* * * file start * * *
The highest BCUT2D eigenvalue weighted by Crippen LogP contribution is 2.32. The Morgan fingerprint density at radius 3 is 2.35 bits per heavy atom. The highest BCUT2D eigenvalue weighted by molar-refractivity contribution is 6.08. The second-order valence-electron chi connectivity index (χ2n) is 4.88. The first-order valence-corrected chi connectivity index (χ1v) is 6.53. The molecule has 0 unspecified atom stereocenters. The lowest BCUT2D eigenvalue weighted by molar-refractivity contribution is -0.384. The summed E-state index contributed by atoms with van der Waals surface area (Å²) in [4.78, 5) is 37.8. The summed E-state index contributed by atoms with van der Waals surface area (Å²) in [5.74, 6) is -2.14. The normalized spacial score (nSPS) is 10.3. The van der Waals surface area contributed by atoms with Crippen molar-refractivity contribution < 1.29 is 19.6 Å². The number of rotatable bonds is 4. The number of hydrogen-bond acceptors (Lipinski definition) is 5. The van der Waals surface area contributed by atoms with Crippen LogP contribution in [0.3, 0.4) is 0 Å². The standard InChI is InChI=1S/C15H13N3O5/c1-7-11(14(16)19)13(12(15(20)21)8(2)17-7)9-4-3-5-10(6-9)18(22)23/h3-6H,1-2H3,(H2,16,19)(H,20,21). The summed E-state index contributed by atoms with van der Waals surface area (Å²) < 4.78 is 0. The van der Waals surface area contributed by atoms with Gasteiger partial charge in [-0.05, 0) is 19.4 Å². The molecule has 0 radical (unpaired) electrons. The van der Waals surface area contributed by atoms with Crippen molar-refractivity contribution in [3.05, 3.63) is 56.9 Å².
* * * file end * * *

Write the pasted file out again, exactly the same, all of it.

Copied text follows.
The highest BCUT2D eigenvalue weighted by Crippen LogP contribution is 2.32. The Morgan fingerprint density at radius 3 is 2.35 bits per heavy atom. The highest BCUT2D eigenvalue weighted by molar-refractivity contribution is 6.08. The second-order valence-electron chi connectivity index (χ2n) is 4.88. The first-order valence-corrected chi connectivity index (χ1v) is 6.53. The molecule has 0 unspecified atom stereocenters. The lowest BCUT2D eigenvalue weighted by molar-refractivity contribution is -0.384. The summed E-state index contributed by atoms with van der Waals surface area (Å²) in [4.78, 5) is 37.8. The summed E-state index contributed by atoms with van der Waals surface area (Å²) in [5.74, 6) is -2.14. The normalized spacial score (nSPS) is 10.3. The van der Waals surface area contributed by atoms with Crippen molar-refractivity contribution < 1.29 is 19.6 Å². The number of rotatable bonds is 4. The number of hydrogen-bond acceptors (Lipinski definition) is 5. The van der Waals surface area contributed by atoms with Crippen LogP contribution in [0.3, 0.4) is 0 Å². The standard InChI is InChI=1S/C15H13N3O5/c1-7-11(14(16)19)13(12(15(20)21)8(2)17-7)9-4-3-5-10(6-9)18(22)23/h3-6H,1-2H3,(H2,16,19)(H,20,21). The summed E-state index contributed by atoms with van der Waals surface area (Å²) < 4.78 is 0. The van der Waals surface area contributed by atoms with Gasteiger partial charge in [-0.05, 0) is 19.4 Å². The molecule has 0 radical (unpaired) electrons. The van der Waals surface area contributed by atoms with Crippen molar-refractivity contribution in [3.05, 3.63) is 56.9 Å².